If you click into the larger photo, you will see the thickness of the flesh better. This shows how fertile the soil is, as poor or unsuitable soil will not grow thick flesh and the skin will be slightly to noticeably bitter. The breeder has shown me photos of chiles that have a flesh 3/8 of an inch thick! This is extremely good soil for growing chiles.
This particular chile only grows two ribs down the center of the fruit where the seeds are attached to. They know to cut the chile open from the side to see into the chile for evaluation.
One thing we learned is that the capsaicin or heat is located along the ribs of the chile. Mild to moderate chiles will have the majority of the heat here. This is primarily true for most chiles, though some of the hotter varieties will contain additional capsaicin in the flesh.
Once again, clicking into the larger photo will show the yellow capsaicin better. It is located on the bottom rib and is a very light yellow color. It was very educational to taste the chile flesh, which was very flavorful and mild and then touch the rib with the capsaicin and taste it. The heat was immediate and surprising for such a mild chile and lasted for several minutes on the tongue. This is why many recipes will say to remove the ribs, as it strips out the majority of the heat!
The capsaicin can be easily seen on the top rib as a light yellow line that follows the flesh, with the tip of the knife pointing to a heavy spot. This chile has a good amount of capsaicin on both ribs and would give an unsuspecting person quite the surprise!
His focus with chiles is on the milder varieties, such as those grown in and around Hatch, NM.
We talked about different characteristics being selected for in the plots and here is a representation of some of them. At first glance, these four chiles seem to be all the same – large, green and fairly flat. In fact, these are all different cultivars; bred, selected and grown for different markets.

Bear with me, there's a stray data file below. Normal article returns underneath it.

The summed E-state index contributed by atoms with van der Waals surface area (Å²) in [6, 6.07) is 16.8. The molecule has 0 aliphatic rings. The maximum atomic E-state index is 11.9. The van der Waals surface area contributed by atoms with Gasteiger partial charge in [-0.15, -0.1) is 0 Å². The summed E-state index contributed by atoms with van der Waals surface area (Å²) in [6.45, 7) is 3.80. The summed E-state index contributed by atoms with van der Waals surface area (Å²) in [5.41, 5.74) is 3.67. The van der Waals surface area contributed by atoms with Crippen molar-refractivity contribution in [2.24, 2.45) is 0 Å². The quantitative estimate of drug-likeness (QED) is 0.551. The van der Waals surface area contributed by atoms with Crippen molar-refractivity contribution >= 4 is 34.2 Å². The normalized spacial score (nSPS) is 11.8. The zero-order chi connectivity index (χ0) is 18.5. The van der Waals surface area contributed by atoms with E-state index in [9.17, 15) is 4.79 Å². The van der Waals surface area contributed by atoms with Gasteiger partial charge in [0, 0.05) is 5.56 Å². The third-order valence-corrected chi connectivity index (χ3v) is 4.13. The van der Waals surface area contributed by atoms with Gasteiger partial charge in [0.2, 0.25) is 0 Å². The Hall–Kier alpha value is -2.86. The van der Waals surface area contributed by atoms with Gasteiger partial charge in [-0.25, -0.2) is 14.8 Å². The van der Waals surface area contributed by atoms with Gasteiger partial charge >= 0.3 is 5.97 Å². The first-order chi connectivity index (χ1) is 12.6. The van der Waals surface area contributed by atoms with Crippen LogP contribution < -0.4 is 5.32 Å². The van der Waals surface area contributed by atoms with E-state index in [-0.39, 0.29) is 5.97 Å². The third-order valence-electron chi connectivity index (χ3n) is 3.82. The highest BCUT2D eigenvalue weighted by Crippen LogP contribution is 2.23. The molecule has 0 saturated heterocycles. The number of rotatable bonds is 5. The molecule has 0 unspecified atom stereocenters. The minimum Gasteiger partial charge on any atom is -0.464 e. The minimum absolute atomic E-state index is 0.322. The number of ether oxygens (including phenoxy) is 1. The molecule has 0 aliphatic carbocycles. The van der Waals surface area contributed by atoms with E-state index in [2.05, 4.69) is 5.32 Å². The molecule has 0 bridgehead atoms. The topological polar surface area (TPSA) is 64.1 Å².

The top one is grown for fresh chile sales at Mexican markets – this is what traditional Mexican households are looking for in size and flavor for specific dishes with fresh green chile. It is too long for canning, as the chile will fold over in the can – making it undesirable for whole canned chile use.
The second from the top is grown for the canning companies – it has a “crown” where the stem is, making it easier to de-stem by machine. In fact, the term is called “de-stemability” when looking at the characteristics.
They will pick a chile, grab the stem and snap it off of the top. If it comes off whole without taking any of the chile with it, that is good. If part of the stem remains, or some of the chile is removed – that is not acceptable.
The third chile is preferred for fresh stuffing use as it is flat and wide and is perfect for Chile Rellenos.
The bottom one is perfect for fresh roasting, as it is rounder so that it will tumble in the flame roaster and is longer and wider than the canning chile. The stem is a bit smaller and tighter than the canning chile as well, which is desirable for roasting as you don’t want to lose the stems in the roaster.
It is easier to see some of the physical differences in this shot.